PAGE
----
FY2021 Funding Bill Includes $230 Million Increase for Federal Early Learning and Care Programs
WASHINGTON – Today, Congressional leaders released the details of a federal spending bill to fund the government through the remainder of FY2021. The package includes important funding increases for core federal early childhood education programs, including the Child Care and Development Block Grant (CCDBG) Program and Head Start & Early Head Start.
“Federal investment are the foundation of our nation’s early childhood education and care system. The funding provided in this end-of-year spending bill are necessary for children living in poverty and their families who rely on these programs every day,” said First Five Years Fund Executive Director Sarah Rittling. “Year-to-year, lawmakers come together to increase funding for early childhood programs, making the care and education of our youngest learners a rare, unifying issue in Washington. We are grateful for the bipartisan Congressional leaders who continue to prioritize these important investments, and we look forward to working with lawmakers in the new Congress as we seek to strengthen and improve these critical programs.”
FY2021 Early Learning and Care Funding Levels:
- Child Care and Development Block Grant (CCDBG)
- $5,911,000,000, an increase of $85,000,000 over FY2020
- Head Start and Early Head Start
- $10,748,095, an increase of $135,000,000 over FY2020
- Preschool Development Grant Birth through Five (PDG B-5)
- $275,000,000, level with FY2020
- IDEA Part B Preschool Grants
- $397,620,000, an increase of $3,500,000 over FY2020
- IDEA Part C Grants for Infants and Families
- $481,850,000, an increase of $4,850,000 over FY2020
- Child Care Access Means Parents in School Program (CCAMPIS)
- $55,000,000, an increase of $2,000,000
In addition to this funding, the Democratic and Republican leaders of the House and Senate released on Sunday the final details of an end-of-year pandemic relief package, which includes $10 billion in funding to stabilize the child care industry. The measure also includes $250 million for the Head Start program. Both measures are essential to the success of child care and early learning programs in different ways.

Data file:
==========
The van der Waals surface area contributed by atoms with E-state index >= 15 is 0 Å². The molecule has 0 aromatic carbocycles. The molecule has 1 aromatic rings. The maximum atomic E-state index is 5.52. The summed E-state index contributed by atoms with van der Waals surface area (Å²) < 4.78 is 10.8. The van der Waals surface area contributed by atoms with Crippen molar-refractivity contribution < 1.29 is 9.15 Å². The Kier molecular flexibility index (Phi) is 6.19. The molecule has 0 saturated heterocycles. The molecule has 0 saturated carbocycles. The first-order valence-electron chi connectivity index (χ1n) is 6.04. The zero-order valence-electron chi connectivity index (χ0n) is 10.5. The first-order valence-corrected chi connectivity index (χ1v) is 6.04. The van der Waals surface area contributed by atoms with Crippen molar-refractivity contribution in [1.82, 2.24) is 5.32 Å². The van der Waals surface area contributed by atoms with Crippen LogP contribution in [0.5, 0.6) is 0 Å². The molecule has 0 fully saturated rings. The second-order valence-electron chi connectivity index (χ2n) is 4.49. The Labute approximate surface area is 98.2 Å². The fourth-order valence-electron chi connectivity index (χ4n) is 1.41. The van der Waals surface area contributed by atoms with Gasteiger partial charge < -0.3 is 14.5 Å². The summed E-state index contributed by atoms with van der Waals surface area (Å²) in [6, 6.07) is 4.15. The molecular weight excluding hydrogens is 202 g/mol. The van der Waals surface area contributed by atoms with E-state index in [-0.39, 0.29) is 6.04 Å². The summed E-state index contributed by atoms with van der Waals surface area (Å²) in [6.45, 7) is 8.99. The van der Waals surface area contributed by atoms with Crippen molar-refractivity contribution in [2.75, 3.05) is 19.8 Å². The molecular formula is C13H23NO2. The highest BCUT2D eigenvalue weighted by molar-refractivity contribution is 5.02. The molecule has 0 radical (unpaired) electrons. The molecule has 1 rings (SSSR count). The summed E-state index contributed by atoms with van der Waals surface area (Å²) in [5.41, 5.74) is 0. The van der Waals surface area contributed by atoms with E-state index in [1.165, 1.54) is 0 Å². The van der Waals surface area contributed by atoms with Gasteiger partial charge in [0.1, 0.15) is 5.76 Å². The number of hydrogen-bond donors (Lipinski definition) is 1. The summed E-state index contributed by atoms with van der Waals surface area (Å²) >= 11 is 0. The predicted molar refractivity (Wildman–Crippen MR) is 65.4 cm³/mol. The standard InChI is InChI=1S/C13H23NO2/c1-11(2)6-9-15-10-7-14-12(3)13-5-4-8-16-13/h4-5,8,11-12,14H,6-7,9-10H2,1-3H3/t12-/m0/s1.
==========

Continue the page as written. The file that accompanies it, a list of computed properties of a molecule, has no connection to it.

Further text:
Earlier this year, FFYF co-hosted a briefing on Capitol Hill with the Bipartisan Congressional Pre-K Caucus to highlight the importance of increased funding for crucial early learning and care programs. Later, FFYF compiled all of the “Dear Colleague” letters members of the House and Senate sent to FY2021 appropriators calling for robust funding for early childhood education programs. The six letters demonstrate a steady increase in the number of lawmakers who support early learning programs, including a record 47 Republicans — highlighting just how popular these effective programs are across the political spectrum. This year also saw a new bipartisan letter supporting quality early childhood education by calling for additional CCDBG and IDEA funding. What is more, the Preschool Development Grant Dear Colleague letter had over 100 signers, an increase of 25 members since last year. The six letters from both the House and Senate, garnered 279 signatures.
Support for early childhood education remains overwhelmingly bipartisan among voters. According to a recent FFYF poll, voters overwhelmingly say high-quality, affordable child care for families with young children is an essential service—just like healthcare and education. Additionally, 83% of voters in key electoral battleground states say that candidates for office, including for president, should have plans and policies to help working parents afford high-quality child care.
The First Five Years Fund is the leading bipartisan federal advocacy organization working to ensure all children from birth through age five have equal access to affordable, comprehensive, high-quality care and education to support their healthy development and help them achieve their full potential in school and life. FFYF seeks to expand federal support for all early learning and care opportunities that are high-quality and focused first on serving those children most-at-risk. http://www.ffyf.org